With Walt Whitman in Camden, by Horace Traubel
EXCERPTS FROM VOLUMES 8 & 9
Copyright 1996 by Fellowship of Friends. All Rights Reserved.
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Vision of America



Wednesday, June 17, 1891

What did he think of Brinton's idea that public opinion--not church and state--is the great moral conservator and lever? "It is very striking--true, too, I admit it: it sets out a big lay of premises--establishes them, too. Then I would say, there is more, too--the bottom fact of all--the inherent good nature, integrity, sanity of man--residing below, underneath all venoms, poisons, evil wills. Especially as existing in our democratic land, age--in America. I think I have often enough expressed myself on this in my books--and that the disease of our time is its smartness, cleverness--that hellish New England hunger to know something--to store up a big fund of bookishness--to accumulate, accumulate, accumulate, ad infinitum. Thank God! The people as a whole--knowing enough for the present--are not spoiled and ruined by the ambition of culture! They can wait for what will come--for growth--the up-going of their stronger, healthfuller nature. I see signs everywhere of larger purposes, not literary--human--and these will urge, urge, urge, urge--urge again, irresistibly--the conviction of the masses. And so to me, Brinton is right--well right--proved--and well for the race that it is so--that the average good heart of a time takes care of the individual. I know there is more to be said than this, but this gives the one side."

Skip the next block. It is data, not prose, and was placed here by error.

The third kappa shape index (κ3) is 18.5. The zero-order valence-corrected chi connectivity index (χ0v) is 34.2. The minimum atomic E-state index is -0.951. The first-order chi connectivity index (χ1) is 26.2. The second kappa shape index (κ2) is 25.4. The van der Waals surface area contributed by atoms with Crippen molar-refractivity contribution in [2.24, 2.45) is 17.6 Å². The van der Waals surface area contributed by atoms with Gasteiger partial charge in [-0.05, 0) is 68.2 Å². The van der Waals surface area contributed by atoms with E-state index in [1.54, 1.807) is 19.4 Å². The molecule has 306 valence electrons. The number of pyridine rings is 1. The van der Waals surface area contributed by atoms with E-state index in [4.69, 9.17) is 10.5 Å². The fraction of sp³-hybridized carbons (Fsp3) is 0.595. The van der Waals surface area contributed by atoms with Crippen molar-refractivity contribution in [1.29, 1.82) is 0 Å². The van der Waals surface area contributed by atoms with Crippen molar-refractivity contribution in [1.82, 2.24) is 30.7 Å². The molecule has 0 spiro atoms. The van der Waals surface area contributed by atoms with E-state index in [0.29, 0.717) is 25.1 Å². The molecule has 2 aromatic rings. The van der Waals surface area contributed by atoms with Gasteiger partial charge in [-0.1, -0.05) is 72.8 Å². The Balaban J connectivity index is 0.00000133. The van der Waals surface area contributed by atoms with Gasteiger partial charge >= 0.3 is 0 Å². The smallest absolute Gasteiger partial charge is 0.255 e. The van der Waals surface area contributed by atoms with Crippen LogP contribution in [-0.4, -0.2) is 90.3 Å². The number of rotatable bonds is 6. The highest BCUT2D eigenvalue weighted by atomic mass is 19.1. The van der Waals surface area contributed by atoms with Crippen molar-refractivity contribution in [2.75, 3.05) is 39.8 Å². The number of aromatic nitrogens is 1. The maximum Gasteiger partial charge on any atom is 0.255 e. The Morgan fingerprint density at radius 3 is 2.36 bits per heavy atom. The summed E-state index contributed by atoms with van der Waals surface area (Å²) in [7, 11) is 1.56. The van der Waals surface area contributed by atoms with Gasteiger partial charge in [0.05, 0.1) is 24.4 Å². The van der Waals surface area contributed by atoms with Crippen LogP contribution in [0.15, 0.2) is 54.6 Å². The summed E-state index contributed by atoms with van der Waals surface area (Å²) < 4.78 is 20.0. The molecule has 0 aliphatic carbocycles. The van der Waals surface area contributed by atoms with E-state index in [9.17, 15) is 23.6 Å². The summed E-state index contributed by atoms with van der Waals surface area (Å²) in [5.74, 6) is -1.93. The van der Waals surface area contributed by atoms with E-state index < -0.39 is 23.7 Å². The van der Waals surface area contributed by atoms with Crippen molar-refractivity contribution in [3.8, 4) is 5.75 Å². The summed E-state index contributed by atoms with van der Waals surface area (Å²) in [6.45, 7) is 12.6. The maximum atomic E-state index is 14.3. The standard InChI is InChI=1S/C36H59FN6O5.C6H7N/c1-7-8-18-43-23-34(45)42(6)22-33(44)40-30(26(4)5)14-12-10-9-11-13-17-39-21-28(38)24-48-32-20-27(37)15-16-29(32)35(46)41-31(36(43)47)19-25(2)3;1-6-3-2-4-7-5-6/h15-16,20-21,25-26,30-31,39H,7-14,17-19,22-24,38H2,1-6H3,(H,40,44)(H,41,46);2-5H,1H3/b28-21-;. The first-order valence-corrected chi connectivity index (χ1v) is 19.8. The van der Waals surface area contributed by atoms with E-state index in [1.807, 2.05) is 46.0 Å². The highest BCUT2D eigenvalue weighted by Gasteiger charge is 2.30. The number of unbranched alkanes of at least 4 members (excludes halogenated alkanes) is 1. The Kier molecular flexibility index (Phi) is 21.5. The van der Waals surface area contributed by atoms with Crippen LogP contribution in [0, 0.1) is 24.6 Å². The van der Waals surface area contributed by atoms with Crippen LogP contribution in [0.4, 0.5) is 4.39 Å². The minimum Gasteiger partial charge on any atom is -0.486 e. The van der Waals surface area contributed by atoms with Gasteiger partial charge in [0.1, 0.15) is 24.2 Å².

Monday, September 14, 1891

"...I notice how our men, once raised on a pinnacle, popular favor at their back--inevitably assume a certain manhood--add to dignity, reserve, seriosity. Our presidents, from Washington down--not a single exception. I have written of one instance--a dark deep night in Washington (1865)--Congress in session--yes, it was the close of a session--night--men tired, drowsy--draggled-on-edness--life at its low ebb. Suddenly on the scene the tramp of a great storm--flashes of lightning--crash, crash, crash, the dismalest thunder that ever fell out of the heavens--a hurricane, seeming to threaten destruction everywhere, to everything--man, dome, house, city--nothing spareable. On all this an instant's dread--men pale (oh! I was there! I saw it all!)--a hush, suspense--then every sleeping member wakened--every head raised--shaking off sleep, fear, even disquietude, with disdain. At once the work resumed, the order taken up--calm inside, hell itself out--every person present lifted by the magic of personality into best selves, best atmospheres! I thought then--what Roman senate can best this! What Roman people bring more splendid dignity--the best fruits of pride, wealth of self? And these out of democracy's average--out of the thousands, millions, of our population. And I could match it, oh so grandly--by soldiers on the fields--in the hospitals--by laborers--artisans--the streaming, straining life of our cities--the farms. Oh! Horace, Horace! This after all is the great gem on our brow--the gem surpassing all others--the sparkling glittering gem--America--the real under the unreal--the substance under the show! How much of this will Wallace get? Yet this is the essential thing--this is the message of America!"